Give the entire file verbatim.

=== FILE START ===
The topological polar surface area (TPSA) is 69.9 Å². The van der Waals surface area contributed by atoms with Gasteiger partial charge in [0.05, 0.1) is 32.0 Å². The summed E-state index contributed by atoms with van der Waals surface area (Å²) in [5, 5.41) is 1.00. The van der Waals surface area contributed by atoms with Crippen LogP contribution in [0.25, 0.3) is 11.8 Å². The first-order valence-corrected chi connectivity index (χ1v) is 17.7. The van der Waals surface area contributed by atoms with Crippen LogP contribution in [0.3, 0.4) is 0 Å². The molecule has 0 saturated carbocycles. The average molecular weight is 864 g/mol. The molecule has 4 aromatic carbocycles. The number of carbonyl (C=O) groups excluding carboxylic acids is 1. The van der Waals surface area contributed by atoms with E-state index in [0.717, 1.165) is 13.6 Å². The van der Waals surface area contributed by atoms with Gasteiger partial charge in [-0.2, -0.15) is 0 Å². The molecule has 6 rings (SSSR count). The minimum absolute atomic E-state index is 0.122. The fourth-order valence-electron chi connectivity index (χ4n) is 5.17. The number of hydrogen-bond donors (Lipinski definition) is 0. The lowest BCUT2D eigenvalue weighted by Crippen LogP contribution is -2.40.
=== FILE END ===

The topological polar surface area (TPSA) is 69.9 Å². The van der Waals surface area contributed by atoms with Gasteiger partial charge in [0.05, 0.1) is 32.0 Å². The summed E-state index contributed by atoms with van der Waals surface area (Å²) in [5, 5.41) is 1.00. The van der Waals surface area contributed by atoms with Crippen LogP contribution in [0.25, 0.3) is 11.8 Å². The first-order valence-corrected chi connectivity index (χ1v) is 17.7. The van der Waals surface area contributed by atoms with Crippen LogP contribution in [0.3, 0.4) is 0 Å². The molecule has 0 saturated carbocycles. The average molecular weight is 864 g/mol. The molecule has 4 aromatic carbocycles. The number of carbonyl (C=O) groups excluding carboxylic acids is 1. The van der Waals surface area contributed by atoms with E-state index in [0.717, 1.165) is 13.6 Å². The van der Waals surface area contributed by atoms with Gasteiger partial charge in [-0.2, -0.15) is 0 Å². The molecule has 6 rings (SSSR count). The minimum absolute atomic E-state index is 0.122. The fourth-order valence-electron chi connectivity index (χ4n) is 5.17. The number of hydrogen-bond donors (Lipinski definition) is 0. The lowest BCUT2D eigenvalue weighted by Crippen LogP contribution is -2.40.